Wednesday, June 8, 2011

Sudan - Level One Threats

My first night in Sudan I lay on my cot at midnight, jet-lagged and wired, smiling ironically.  Mission control had briefed me in Brussels:  keep security cash and passport on my person at all times, water and flashlight in a daypack at the ready for urgent evacuation.  Coming here was a calculated risk; now I was re-calculating.  My risk scheme ran from threat level one to five.

The smell of burning garbage occasionally overpowered the squat latrines of our compound.  I lay there, breathing more and more shallow as the stench worsened.  What vapor came from burning batteries and water bottles, I wondered.  Eventually I passed out from hypercapnea or was anesthetized by vinyl chloride or whatever.  I awoke when feral cats entered my tent. Blind in the darkness I waited for them to leave.  They found my stash of cashews and a spinning, slashing fight ensued.  So I emerged from my mosquito net and hissed them out.

I smiled again. Weirdness with a touch of danger were what I’d signed up for, in part. I was overdue to escape the overcomfort of suburbia and hang in the Nile riverbed among the world's most sonorous infectious diseases: kala azar, malaria, trachoma, bilharzia.
A flashlight then shined in my face. The anesthesiologist:  Come quickly.  

A baby was stuck, butt-first, in mid-delivery – mother needed a crash cesarean section.  We woke the on-call logistician by radio:  Fire up the generator for our operating light.  
This was my hospital orientation. The patient was nowhere near our inflatable operating tent.  She was crouched in a dark corner of the female ward, pushing at the nurses’ bidding.  I begged them to stop. (A C-section was a little out of scope for a general surgeon, but I was more comfortable with a scalpel than a breech vaginal delivery.)  The nurses knew better, I suspect. We still had no lights, scrub tech, etc.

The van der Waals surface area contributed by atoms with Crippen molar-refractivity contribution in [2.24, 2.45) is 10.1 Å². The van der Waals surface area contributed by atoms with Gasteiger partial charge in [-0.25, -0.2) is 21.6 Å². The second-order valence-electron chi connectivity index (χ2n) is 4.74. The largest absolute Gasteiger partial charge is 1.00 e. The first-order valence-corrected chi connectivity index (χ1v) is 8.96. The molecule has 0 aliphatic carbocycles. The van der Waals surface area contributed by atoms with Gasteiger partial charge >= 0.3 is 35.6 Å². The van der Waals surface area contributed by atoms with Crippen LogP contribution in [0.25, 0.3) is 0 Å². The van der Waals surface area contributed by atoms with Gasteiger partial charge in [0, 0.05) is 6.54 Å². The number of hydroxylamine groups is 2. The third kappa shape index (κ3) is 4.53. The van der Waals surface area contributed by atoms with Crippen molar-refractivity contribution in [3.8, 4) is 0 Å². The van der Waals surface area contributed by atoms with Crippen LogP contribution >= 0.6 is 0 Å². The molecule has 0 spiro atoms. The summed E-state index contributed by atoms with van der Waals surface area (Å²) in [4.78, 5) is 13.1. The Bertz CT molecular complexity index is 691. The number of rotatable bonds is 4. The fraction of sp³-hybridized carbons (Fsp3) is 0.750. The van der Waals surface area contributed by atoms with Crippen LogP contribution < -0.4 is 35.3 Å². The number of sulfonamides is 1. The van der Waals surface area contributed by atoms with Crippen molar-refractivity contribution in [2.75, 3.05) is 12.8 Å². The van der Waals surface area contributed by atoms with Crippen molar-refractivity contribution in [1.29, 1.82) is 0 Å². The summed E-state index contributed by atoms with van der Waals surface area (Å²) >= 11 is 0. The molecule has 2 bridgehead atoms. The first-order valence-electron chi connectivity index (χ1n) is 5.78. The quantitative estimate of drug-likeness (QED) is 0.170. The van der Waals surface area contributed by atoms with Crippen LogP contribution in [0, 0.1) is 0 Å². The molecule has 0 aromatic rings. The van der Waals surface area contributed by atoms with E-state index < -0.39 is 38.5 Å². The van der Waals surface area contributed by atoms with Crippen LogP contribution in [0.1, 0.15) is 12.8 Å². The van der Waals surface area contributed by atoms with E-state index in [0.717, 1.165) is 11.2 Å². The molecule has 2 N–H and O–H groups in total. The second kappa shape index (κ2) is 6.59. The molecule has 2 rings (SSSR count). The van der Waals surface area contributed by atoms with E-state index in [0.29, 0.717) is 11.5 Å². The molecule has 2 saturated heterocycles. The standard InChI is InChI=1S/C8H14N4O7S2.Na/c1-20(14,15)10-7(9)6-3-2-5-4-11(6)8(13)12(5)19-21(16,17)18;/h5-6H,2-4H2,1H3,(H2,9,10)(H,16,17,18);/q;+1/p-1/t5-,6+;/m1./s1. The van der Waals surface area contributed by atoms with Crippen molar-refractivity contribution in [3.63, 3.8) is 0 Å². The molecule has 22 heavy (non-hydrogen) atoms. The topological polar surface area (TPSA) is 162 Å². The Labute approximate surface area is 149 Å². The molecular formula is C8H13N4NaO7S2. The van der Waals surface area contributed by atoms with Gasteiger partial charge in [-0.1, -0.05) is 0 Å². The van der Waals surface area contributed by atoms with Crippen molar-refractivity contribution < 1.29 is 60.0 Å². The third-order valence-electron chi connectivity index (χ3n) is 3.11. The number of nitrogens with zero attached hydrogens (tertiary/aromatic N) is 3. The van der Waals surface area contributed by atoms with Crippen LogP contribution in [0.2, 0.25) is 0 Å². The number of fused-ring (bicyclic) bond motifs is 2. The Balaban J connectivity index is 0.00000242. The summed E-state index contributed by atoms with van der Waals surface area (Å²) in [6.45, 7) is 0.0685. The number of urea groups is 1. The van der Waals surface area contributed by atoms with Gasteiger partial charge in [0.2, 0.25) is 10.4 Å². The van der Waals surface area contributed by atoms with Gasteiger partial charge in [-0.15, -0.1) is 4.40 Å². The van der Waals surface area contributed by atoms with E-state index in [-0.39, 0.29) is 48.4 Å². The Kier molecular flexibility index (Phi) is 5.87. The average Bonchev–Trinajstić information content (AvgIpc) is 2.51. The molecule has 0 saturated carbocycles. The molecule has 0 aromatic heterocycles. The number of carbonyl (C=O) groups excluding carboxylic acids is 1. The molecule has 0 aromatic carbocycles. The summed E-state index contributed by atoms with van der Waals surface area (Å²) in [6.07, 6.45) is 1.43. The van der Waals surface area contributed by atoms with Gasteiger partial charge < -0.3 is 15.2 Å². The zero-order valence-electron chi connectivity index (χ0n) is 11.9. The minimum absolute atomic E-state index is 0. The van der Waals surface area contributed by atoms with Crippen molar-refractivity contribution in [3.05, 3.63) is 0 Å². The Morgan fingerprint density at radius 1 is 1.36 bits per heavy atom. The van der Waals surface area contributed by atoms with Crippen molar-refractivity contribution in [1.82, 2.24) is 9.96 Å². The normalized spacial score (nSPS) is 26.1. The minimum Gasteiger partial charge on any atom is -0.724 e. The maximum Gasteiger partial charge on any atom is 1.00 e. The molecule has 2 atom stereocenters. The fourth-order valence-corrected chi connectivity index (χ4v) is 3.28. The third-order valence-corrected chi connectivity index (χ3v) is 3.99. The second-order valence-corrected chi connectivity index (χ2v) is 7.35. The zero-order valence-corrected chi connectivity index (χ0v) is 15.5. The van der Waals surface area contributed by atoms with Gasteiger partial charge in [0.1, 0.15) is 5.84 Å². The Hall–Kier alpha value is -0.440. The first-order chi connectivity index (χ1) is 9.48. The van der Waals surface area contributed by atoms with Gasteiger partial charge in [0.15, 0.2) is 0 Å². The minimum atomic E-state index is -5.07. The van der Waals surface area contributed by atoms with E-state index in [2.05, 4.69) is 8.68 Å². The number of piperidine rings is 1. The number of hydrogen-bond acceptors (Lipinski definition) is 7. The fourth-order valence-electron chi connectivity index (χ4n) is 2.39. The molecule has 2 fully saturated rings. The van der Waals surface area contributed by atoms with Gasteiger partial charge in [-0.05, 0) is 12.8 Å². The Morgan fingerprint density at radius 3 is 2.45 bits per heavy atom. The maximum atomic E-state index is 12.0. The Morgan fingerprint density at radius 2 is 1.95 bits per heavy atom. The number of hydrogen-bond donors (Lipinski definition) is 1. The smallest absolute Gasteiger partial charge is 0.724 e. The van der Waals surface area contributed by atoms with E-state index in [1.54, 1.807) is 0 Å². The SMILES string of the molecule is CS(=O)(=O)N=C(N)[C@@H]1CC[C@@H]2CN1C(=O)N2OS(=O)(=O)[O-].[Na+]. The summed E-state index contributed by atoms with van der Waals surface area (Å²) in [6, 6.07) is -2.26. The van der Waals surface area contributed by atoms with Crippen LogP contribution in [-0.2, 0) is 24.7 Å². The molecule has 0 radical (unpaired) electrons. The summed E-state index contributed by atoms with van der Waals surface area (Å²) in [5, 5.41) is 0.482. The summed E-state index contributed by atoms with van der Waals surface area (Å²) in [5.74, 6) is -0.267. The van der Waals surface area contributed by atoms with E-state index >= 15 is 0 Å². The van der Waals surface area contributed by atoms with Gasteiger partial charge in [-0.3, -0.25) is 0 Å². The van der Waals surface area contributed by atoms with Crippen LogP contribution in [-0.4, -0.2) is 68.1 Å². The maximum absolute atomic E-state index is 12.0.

The baby moved a bit and I changed gears – I would deliver my first child since med school.  I hooked two fingers at the flexed hip and pulled.  She slid!  Her body was now on the cold cement floor.  I pulled her little blue legs as the mother pushed.  Baby’s head was stuck.  My heart pounded as diagrams from fifteen years prior flashed in my head.  I pulled her, spun her, hooked a finger in her mouth, pulled some more, yelled for mom to push, shoved a hand in mom’s belly, and pulled more.  How much could I pull before..?  Good god, could I separate the..?  Please, no.
And she came.  Lifeless.  Onto wet cement.  The nurses performed a cursory resuscitation and put mom on a cot.  I listened and listened for heart tones, rubbing and pinching the little girl.  The nurses reassured me they’d never heard the infant’s heart beat on arrival, so don’t take it hard.  I was dumbstruck, ill. I’d forgotten how much suffering came to Africans.  And I realized, too, that medicine had changed for me since having my own baby girl. I cried.

On my second night, I zipped closed my canvas tent to keep the wildlife out.  I still hadn’t slept since arrival.  I lay on my cot a few hours then got up to find a core of our mission drinking and chain-smoking.  I estimated the second-hand smoke to be a level one threat, and I joined them for a beer. Then because I was on-call, I refused the second beer.  Instead, I covertly poured an inch of whiskey into a tea-cup and got some sleep.
In the morning, chicken-sized grasshoppers in our mess tent, plump frogs grazing on flies in our latrines, noxious burnt-garbage fumes, and ever-present cigarette smoke all faded to background. I sat in the mess tent waiting for hot tea water. The cook came in, shook rat turds off the tablecloth and returned the same cloth to the table. I ate my toast without mentioning the level-one threat of infectious scat to my colleagues, who I presumed were accustomed.

In a short hospital day and a quick walk about town, I learned how war turns poverty into abject devastation.  People bathed in and drank from Nile. On the wards most of the adult patients were malnourished and had been shot with high-velocity rifles. The children's ward was all pot-bellies, stick legs, flies and diarrhea.  I learned that no virtually no food is produced in an area the size of England – a whole generation of farmers was lost before passing on their knowledge to the next generation. There was no water, sewage, or electrical service. The only concrete structures were our hospital, aid organizations, and a police station.  Thousands of displaced refugees were spontaneously building a haphazard city of tin and tents on the flooding banks of the Nile.  Who is in charge? I wondered.

Next - Threat Level Two

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